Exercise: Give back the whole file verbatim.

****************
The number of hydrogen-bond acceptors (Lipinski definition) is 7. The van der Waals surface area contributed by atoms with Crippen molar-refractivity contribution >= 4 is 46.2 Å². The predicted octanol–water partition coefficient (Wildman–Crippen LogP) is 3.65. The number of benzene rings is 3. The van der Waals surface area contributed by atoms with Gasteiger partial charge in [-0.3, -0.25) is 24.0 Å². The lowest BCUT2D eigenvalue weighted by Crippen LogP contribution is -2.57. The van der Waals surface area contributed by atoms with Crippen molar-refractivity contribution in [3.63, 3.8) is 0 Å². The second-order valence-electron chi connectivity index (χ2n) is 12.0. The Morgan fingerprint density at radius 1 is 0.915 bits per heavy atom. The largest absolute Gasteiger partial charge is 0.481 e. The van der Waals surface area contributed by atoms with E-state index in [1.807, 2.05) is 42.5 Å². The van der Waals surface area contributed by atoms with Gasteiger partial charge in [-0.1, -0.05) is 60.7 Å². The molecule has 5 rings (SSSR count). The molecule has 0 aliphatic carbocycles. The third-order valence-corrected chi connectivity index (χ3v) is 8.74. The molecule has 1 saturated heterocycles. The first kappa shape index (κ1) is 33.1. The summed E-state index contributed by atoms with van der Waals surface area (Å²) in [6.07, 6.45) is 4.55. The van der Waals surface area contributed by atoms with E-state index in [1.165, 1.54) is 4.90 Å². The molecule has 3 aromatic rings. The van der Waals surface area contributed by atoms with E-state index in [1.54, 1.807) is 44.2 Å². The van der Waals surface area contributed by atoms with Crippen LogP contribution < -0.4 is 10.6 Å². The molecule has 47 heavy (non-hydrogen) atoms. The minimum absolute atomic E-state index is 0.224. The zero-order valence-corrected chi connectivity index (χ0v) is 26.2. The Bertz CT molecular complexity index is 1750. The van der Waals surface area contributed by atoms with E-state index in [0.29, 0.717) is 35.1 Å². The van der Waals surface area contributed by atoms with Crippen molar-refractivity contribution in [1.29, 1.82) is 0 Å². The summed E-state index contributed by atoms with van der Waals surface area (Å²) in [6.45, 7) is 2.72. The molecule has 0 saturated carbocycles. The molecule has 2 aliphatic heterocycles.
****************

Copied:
The number of hydrogen-bond acceptors (Lipinski definition) is 7. The van der Waals surface area contributed by atoms with Crippen molar-refractivity contribution >= 4 is 46.2 Å². The predicted octanol–water partition coefficient (Wildman–Crippen LogP) is 3.65. The number of benzene rings is 3. The van der Waals surface area contributed by atoms with Gasteiger partial charge in [-0.3, -0.25) is 24.0 Å². The lowest BCUT2D eigenvalue weighted by Crippen LogP contribution is -2.57. The van der Waals surface area contributed by atoms with Crippen molar-refractivity contribution in [3.63, 3.8) is 0 Å². The second-order valence-electron chi connectivity index (χ2n) is 12.0. The Morgan fingerprint density at radius 1 is 0.915 bits per heavy atom. The largest absolute Gasteiger partial charge is 0.481 e. The van der Waals surface area contributed by atoms with E-state index in [1.807, 2.05) is 42.5 Å². The van der Waals surface area contributed by atoms with Gasteiger partial charge in [-0.1, -0.05) is 60.7 Å². The molecule has 5 rings (SSSR count). The molecule has 0 aliphatic carbocycles. The third-order valence-corrected chi connectivity index (χ3v) is 8.74. The molecule has 1 saturated heterocycles. The first kappa shape index (κ1) is 33.1. The summed E-state index contributed by atoms with van der Waals surface area (Å²) in [6.07, 6.45) is 4.55. The van der Waals surface area contributed by atoms with E-state index in [1.165, 1.54) is 4.90 Å². The molecule has 3 aromatic rings. The van der Waals surface area contributed by atoms with E-state index in [1.54, 1.807) is 44.2 Å². The van der Waals surface area contributed by atoms with Crippen LogP contribution < -0.4 is 10.6 Å². The molecule has 47 heavy (non-hydrogen) atoms. The minimum absolute atomic E-state index is 0.224. The zero-order valence-corrected chi connectivity index (χ0v) is 26.2. The Bertz CT molecular complexity index is 1750. The van der Waals surface area contributed by atoms with E-state index in [0.29, 0.717) is 35.1 Å². The van der Waals surface area contributed by atoms with Crippen molar-refractivity contribution in [1.29, 1.82) is 0 Å². The summed E-state index contributed by atoms with van der Waals surface area (Å²) in [6.45, 7) is 2.72. The molecule has 0 saturated carbocycles. The molecule has 2 aliphatic heterocycles.